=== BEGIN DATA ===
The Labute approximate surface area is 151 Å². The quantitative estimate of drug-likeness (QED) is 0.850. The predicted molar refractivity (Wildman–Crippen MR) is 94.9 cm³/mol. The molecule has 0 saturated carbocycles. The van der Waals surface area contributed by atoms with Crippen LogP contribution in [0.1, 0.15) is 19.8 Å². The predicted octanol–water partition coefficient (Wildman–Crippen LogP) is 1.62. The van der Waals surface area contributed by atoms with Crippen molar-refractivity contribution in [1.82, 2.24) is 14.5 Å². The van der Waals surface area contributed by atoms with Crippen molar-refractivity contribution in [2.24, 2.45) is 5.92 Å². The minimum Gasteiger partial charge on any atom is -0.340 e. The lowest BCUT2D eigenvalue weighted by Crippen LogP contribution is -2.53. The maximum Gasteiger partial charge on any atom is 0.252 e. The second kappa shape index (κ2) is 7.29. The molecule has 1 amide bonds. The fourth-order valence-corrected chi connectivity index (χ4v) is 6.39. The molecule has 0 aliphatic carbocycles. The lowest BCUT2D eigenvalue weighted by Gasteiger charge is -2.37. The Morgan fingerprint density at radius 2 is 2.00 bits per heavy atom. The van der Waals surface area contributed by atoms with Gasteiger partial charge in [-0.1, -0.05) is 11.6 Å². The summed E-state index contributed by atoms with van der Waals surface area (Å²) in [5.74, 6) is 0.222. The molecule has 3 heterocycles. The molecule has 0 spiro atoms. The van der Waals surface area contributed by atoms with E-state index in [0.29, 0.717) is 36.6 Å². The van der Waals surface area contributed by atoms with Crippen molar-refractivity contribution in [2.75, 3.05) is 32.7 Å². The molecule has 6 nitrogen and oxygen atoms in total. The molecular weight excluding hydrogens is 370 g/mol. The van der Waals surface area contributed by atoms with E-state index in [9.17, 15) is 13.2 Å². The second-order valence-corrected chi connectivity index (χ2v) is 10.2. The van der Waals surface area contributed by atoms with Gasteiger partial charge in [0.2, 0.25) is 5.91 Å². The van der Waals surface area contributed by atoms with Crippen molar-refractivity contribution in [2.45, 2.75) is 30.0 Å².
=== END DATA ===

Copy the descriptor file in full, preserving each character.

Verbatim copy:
The Labute approximate surface area is 151 Å². The quantitative estimate of drug-likeness (QED) is 0.850. The predicted molar refractivity (Wildman–Crippen MR) is 94.9 cm³/mol. The molecule has 0 saturated carbocycles. The van der Waals surface area contributed by atoms with Crippen LogP contribution in [0.1, 0.15) is 19.8 Å². The predicted octanol–water partition coefficient (Wildman–Crippen LogP) is 1.62. The van der Waals surface area contributed by atoms with Crippen molar-refractivity contribution in [1.82, 2.24) is 14.5 Å². The van der Waals surface area contributed by atoms with Crippen molar-refractivity contribution in [2.24, 2.45) is 5.92 Å². The minimum Gasteiger partial charge on any atom is -0.340 e. The lowest BCUT2D eigenvalue weighted by Crippen LogP contribution is -2.53. The maximum Gasteiger partial charge on any atom is 0.252 e. The second kappa shape index (κ2) is 7.29. The molecule has 1 amide bonds. The fourth-order valence-corrected chi connectivity index (χ4v) is 6.39. The molecule has 0 aliphatic carbocycles. The lowest BCUT2D eigenvalue weighted by Gasteiger charge is -2.37. The Morgan fingerprint density at radius 2 is 2.00 bits per heavy atom. The van der Waals surface area contributed by atoms with Gasteiger partial charge in [-0.1, -0.05) is 11.6 Å². The summed E-state index contributed by atoms with van der Waals surface area (Å²) in [5.74, 6) is 0.222. The molecule has 3 heterocycles. The molecule has 0 spiro atoms. The van der Waals surface area contributed by atoms with E-state index in [0.29, 0.717) is 36.6 Å². The van der Waals surface area contributed by atoms with Crippen molar-refractivity contribution in [2.75, 3.05) is 32.7 Å². The molecule has 6 nitrogen and oxygen atoms in total. The molecular weight excluding hydrogens is 370 g/mol. The van der Waals surface area contributed by atoms with E-state index in [9.17, 15) is 13.2 Å². The second-order valence-corrected chi connectivity index (χ2v) is 10.2. The van der Waals surface area contributed by atoms with Gasteiger partial charge in [0.2, 0.25) is 5.91 Å². The van der Waals surface area contributed by atoms with Crippen molar-refractivity contribution in [2.45, 2.75) is 30.0 Å².